# Bullet Lodges In Baseball (vertical)

1. Apr 9, 2009

### Schoomy

1. The problem statement, all variables and given/known data

A 0.028 kg bullet is fired vertically at 185 m/s into a 0.15 kg baseball that is initially at rest. The bullet lodges in the baseball and, after the collision, the baseball/ bullet rise to a height of 37 m.

(a) What was the speed of the baseball/bullet right after the collision?

(b) What was the average force of air resistance while the baseball/bullet was rising? (Consider the positive direction to be upwards.)

2. Relevant equations

conservation of momentum.

3. The attempt at a solution

m1v1=m2v2 yeilding v2 (velocity of ball/bullet combo) of 29.1 m/s.
This was correct.

However, I can't figure out b.

I tried using Force of Air Resistance = KE - PE, but that doesn't work.

I also tried using Force Air Resitance =KE/h - m(total)-g

That didn't work either (found it on yahoo answers).

What am I missing here?

2. Apr 9, 2009

### LowlyPion

I think you need to consider that KE = PE_final + W_air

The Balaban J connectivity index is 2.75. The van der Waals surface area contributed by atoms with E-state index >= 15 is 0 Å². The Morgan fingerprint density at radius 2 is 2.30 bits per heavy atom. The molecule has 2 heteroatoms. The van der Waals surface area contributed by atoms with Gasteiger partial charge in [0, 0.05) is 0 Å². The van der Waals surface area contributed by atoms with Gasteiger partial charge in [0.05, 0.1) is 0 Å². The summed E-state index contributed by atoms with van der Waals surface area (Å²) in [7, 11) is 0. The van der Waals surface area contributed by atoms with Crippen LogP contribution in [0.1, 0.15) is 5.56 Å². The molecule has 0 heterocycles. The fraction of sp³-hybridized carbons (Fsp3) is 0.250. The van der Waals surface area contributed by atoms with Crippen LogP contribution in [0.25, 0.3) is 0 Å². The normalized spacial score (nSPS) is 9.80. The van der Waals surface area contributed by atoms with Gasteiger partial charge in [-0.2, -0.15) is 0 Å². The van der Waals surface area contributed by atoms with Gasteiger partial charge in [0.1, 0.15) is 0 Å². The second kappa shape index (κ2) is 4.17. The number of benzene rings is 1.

Where

W_air = AvgForce_air * distance.

3. Apr 9, 2009

### Schoomy

Yes, but I still don't get the right answer even then:

KE = PE_final + W_air

Thus, W_air = KE - PE

specifically:
Wair = ((.5)(.178)(29.1^2)) - ((.178)(9.8)(37)) = 75.366-64.543 = 10.823

Then,

W_air = AvgForce_air * distance

becomes:

AvgForce_air = w_air / distance

AvgForce_air = 10.823 / 37 = 0.293 (which isn't accepted)

Thoughts?

4. Apr 10, 2009

### LowlyPion

Look at it another way.

Figure acceleration against the upward motion.

V2 = 2*a*x

a = 29.12/(2*37) = 11.44 m/s2

Well you know g was 9.8 so you apparently had an additional force that affected a 1.64 m/s2 downward drag.

1.64*.178 = ... oops ... looks like .293N again.

5. Apr 10, 2009

### Schoomy

So im still confused?

6. Apr 10, 2009

### LowlyPion

Or maybe .293 is correct?

7. Apr 10, 2009

### Schoomy

http://dl.getdropbox.com/u/119186/Picture%201.png [Broken]

Last edited by a moderator: May 4, 2017
8. Apr 10, 2009

### Schoomy

Webassign sucks...this is for practice and it gives no feedback as to what we may be doing wrong...

9. Apr 10, 2009

### LowlyPion

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They want -.293 I think. The force is against the direction of motion which is up.

Last edited by a moderator: May 4, 2017